I think some of the strongest people are those that have suffered greatly. Those that were abused and tormented, and struggle with things only a small fraction of people have to endure. That is what makes all these people strong and I fully support anyone 100% who has endured so much in their life and continues to push through, hoping each day is a sign of improvement. Because that is a sign of strength, not weakness.

We may be criticized for who we are, how are personality is, but in the end we are such strong people to have to put up with all that and continue fighting through. You are a strong person and don’t let anyone, especially those saying you are wrong, trying to get you down, criticizing you, say otherwise. Because you are strong and you will make it through.

There is a lot of stigma around mental disorders. But, it is nothing to be ashamed of. We are all different. We each struggle with our own challenges. Acceptance is the only way. Not only acceptance of ourselves and what happens to us, and what we struggle with, but also accepting others. Everyone deserves to be accepted and loved no matter how different they are, or how rude or inconsiderate they are. Everyone deserves respect.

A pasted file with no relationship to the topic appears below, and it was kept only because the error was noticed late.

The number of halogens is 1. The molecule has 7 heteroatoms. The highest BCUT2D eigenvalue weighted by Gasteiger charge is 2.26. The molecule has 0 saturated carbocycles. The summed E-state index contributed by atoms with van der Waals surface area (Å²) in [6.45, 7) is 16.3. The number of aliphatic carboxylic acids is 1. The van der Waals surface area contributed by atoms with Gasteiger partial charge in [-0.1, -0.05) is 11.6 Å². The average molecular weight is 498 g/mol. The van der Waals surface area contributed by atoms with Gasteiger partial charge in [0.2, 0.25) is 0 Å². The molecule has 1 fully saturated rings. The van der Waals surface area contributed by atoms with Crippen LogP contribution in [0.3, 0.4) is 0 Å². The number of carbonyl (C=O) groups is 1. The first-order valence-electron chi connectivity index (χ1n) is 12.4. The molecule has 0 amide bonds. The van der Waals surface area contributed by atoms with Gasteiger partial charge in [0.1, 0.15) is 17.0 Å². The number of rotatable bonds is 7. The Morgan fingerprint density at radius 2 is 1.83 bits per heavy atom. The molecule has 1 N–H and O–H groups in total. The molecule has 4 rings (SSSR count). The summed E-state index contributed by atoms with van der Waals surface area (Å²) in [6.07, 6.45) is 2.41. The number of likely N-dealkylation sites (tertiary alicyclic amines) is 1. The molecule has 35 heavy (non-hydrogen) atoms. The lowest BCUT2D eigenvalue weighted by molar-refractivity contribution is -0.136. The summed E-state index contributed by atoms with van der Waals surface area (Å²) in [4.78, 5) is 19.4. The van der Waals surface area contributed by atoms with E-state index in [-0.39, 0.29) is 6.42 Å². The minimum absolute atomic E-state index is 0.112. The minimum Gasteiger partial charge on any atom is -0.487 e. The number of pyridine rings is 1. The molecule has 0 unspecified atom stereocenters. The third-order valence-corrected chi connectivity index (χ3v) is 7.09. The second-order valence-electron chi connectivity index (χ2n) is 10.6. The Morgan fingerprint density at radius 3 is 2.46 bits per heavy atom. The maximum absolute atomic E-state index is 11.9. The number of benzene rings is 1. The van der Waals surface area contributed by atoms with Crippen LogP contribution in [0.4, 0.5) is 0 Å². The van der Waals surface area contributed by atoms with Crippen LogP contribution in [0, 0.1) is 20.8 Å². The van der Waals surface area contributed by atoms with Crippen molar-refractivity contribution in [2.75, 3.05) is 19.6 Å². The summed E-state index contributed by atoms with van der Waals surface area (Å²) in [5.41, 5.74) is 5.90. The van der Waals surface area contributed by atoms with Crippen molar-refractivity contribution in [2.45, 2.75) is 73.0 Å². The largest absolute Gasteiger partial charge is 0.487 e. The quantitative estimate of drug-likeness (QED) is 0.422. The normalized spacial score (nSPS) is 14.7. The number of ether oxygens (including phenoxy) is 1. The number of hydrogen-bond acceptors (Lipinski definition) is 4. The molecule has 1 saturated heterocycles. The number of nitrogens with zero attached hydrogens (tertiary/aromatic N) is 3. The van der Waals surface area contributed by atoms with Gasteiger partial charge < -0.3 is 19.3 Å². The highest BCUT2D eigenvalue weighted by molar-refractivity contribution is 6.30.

We all have a need to be accepted, but our personality can get in the way of this and make us hold back ourselves. I use to be like this, but no more. I do not hold back myself any longer. I tell all to the world, total openness. I put myself at risk of being criticized and made fun of, which I am a lot. But, this is all in hopes that one day, humans can learn acceptance of everyone, even those that are the complete opposite of them.

So, I hope this video was informative and helpful. Thanks for watching!

Additional Info

I did this video because I started seeing so many people who were misinformed about mental disorders in general. Things like, “You can only have PTSD if you were in the military.” I would hear this type of thing so much that I decided to address it in two videos. This one and another specifically about DID (dissociative identity disorder).